If you were offered a brand new treatment for a brain tumour, would you take it?
For Mani, the answer was an unequivocal yes.
The Toronto resident is just the second person in Canada to undergo LINAC radiotherapy – a groundbreaking, ultra-precise treatment that carries little to none of the discomfort and side effects of traditional radiation therapy. It is a bit of good fortune, both for doctors and for Mani.
Mani has a Grade II Ventricular Glioma, which is an extremely rare tumour type. Only about 150 people worldwide have one. His LINAC treatment will be closely watched by medical professionals, both because of his tumour rarity and because of the newness of the treatment itself.
Mani’s symptoms showed up one day on the way to play volleyball. While driving his car, he began to have a coughing fit. Thinking he had a cold, he went to the game, but the severity of his coughing was getting in the way of his driving.
After hitting the drug store for cold medication, Mani suffered a grand mal seizure. His wife called 911, and he was sent to hospital. Doctors at first believed the seizure to be an issue of oxygenation related to his coughing fit. However, on returning home Mani had a second seizure – this one inside the body. He says he was alert and open-eyed but couldn’t move.
A CT scan revealed a mass, and after further examination, they discovered the tumour near his eyes and pituitary gland. Because of the rarity of the tumour, a biopsy was needed. It was a terrible experience, Mani says.
“I had a situation where I couldn’t even remember my wife’s name,” he recalls. “It was a really tough journey.”
His wife, Jothimani, had only just arrived in Canada when Mani’s tumour manifested. It wasn’t the welcome she was expecting, but thankfully, she was there with Mani every step of the way.
Due to the tumour’s proximity to Mani’s pituitary gland, doctors were not able to remove it surgically without causing severe hormonal problems.
Mani began his treatment with 10 sessions of conventional radiotherapy, when his doctor brought up a new treatment that he could volunteer for – Sunnybrook’s new LINAC machine. Short for Medical Linear Accelerator, LINAC is precise enough to only target tumour tissue and prevent damage to the surrounding healthy tissue.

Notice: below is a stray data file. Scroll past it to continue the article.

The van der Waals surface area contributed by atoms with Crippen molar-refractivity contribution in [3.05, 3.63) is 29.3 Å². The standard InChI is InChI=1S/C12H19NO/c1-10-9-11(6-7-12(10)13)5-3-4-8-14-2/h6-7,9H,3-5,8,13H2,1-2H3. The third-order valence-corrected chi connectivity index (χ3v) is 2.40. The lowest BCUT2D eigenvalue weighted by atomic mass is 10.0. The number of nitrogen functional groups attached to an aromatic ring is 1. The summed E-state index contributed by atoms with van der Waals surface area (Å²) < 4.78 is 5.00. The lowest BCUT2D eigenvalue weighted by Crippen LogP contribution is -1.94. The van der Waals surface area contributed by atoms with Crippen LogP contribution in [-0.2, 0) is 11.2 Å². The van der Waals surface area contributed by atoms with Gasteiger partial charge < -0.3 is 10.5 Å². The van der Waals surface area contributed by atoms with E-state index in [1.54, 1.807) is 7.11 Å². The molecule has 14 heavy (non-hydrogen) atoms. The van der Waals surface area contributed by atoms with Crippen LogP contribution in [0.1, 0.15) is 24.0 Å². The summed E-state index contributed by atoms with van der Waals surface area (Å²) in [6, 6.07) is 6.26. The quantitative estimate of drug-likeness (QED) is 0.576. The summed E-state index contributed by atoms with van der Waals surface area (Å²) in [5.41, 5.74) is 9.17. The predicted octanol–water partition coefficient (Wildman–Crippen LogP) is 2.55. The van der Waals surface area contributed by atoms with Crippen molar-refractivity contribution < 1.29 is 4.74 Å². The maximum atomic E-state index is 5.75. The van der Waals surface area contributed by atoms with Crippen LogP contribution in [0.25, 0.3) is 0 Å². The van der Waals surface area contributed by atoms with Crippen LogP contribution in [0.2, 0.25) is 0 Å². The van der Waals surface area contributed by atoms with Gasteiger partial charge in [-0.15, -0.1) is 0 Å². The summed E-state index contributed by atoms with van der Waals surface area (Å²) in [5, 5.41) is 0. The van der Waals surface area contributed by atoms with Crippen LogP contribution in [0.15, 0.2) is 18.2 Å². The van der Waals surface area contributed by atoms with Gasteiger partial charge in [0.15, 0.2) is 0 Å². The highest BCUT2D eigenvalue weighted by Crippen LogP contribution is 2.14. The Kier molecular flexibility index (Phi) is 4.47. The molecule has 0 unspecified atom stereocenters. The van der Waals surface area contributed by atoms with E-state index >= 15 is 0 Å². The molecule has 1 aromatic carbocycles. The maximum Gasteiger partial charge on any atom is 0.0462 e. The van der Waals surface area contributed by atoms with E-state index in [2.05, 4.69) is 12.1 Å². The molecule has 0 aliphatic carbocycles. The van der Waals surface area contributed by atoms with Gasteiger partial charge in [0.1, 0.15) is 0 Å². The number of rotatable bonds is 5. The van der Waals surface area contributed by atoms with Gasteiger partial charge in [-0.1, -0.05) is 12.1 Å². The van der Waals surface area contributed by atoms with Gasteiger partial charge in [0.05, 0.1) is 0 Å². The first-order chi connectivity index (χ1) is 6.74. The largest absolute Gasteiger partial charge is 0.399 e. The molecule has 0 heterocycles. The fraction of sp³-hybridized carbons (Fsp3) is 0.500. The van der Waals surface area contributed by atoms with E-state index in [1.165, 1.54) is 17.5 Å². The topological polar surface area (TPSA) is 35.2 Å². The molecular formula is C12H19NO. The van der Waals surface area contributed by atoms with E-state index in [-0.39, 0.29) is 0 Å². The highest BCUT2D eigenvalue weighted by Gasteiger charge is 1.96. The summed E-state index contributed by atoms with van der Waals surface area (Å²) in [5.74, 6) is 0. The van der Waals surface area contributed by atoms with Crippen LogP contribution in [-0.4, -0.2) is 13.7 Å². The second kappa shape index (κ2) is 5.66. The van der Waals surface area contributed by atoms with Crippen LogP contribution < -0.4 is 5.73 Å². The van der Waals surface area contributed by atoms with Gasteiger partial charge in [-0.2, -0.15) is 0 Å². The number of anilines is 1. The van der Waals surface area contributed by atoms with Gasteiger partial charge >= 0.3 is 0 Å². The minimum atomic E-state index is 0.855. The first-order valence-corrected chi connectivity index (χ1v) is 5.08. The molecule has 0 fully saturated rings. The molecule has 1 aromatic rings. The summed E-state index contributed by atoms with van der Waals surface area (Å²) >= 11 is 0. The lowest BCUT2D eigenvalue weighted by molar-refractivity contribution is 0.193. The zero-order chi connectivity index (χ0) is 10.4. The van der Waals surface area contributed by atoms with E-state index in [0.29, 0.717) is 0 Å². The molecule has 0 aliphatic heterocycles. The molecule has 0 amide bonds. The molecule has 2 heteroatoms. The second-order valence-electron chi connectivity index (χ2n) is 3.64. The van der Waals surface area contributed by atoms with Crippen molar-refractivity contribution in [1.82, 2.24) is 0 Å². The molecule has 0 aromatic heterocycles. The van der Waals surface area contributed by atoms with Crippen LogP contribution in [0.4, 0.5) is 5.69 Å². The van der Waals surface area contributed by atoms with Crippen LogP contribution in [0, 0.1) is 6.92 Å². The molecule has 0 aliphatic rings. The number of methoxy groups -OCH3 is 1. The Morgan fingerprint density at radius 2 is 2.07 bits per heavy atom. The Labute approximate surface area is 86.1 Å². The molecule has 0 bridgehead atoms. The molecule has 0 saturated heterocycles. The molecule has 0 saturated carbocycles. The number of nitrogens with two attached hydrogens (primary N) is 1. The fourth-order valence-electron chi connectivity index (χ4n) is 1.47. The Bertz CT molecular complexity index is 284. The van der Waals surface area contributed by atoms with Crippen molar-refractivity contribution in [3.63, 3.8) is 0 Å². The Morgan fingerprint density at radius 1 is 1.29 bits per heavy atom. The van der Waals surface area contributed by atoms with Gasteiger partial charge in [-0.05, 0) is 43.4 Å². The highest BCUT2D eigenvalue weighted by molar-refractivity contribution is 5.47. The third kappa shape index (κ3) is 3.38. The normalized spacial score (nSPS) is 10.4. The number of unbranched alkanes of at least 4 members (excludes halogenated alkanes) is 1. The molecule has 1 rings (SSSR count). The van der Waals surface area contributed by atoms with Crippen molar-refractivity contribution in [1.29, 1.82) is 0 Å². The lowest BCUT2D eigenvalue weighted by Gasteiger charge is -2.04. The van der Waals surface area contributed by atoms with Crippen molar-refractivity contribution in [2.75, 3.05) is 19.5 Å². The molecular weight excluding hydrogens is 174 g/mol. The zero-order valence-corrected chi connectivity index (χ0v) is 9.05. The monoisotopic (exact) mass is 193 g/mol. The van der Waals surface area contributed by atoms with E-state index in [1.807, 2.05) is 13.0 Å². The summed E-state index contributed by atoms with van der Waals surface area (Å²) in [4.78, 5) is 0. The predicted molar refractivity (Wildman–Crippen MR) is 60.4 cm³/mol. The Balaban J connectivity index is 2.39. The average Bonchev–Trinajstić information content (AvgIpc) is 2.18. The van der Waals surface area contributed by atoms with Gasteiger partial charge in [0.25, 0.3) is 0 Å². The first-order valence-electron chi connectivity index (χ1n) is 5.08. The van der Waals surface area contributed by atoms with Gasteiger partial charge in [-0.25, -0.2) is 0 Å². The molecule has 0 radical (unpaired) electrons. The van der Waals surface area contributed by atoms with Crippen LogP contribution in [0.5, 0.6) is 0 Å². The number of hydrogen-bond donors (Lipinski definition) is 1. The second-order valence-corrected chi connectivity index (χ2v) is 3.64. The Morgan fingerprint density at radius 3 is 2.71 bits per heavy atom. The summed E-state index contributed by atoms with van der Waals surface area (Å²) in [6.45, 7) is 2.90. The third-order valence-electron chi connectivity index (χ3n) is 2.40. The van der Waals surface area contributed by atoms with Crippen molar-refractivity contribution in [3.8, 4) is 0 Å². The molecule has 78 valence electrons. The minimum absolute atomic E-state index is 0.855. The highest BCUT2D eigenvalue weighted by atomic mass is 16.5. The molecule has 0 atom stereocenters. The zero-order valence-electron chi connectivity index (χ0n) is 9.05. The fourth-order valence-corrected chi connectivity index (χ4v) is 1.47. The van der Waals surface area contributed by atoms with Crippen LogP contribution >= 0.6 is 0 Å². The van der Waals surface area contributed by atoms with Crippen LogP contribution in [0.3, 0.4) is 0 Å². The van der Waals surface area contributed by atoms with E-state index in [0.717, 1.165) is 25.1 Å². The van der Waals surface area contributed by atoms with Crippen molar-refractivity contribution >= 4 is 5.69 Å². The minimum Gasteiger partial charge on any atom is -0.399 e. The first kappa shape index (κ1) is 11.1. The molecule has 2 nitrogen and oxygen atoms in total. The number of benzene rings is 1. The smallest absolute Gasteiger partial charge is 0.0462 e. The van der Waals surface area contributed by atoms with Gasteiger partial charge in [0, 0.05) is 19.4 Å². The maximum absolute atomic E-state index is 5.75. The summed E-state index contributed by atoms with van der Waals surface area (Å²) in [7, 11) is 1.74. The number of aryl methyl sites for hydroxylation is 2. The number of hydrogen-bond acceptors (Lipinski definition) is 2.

Mani agreed to try it. He says it felt like the right place at the right time.
He is only the second brain tumour patient in Canada to receive treatment on the LINAC machine, and his experience is an encouraging one. He says it didn’t even feel like radiotherapy, and had none of the side effects.
“When I was in traditional (radiotherapy), I would get forehead rashes and such where the beam passed through,” he says. “With (LINAC), I didn’t feel like that. It was exactly like an MRI machine.”
Surgery, however, had left Mani with some serious side effects. Prior to his biopsy, he had no diabetic issues. Now, however, he says he is adhering to a new diet, restricting his sugar intake and replacing starches with other grains like millet.
“Now I’m more health-conscious,” he says. “Before that I was, ‘Whatever comes is okay. You only live once and so on…’
While the volleyball and more adventurous pastimes have been put on hold, Mani has shifted his focus from physical activity to mental. Mani has taken up brain games and building activities to counter the memory issues caused by surgery. Using wooden Lego-type blocks and Mechanical Gears sets have helped him with his cognitive function, and replaced his former hobbies. Life has regularity now, albeit slightly different.
“I wouldn’t say it’s back to normal. It’s a different pace now.”
Reading the stories on www.braintumour.ca, and listening to various TED Talks gave him motivation and sharing his story is Mani’s way of paying it forward.
He says he considers it a responsibility to share his story, and let others know about his experiences, his LINAC treatment, and how he is mitigating his side-effects.
By seizing the opportunity to undergo a new type of treatment for brain tumours in Canada, Mani is living up to that responsibility – sharing hope and positivity along the way.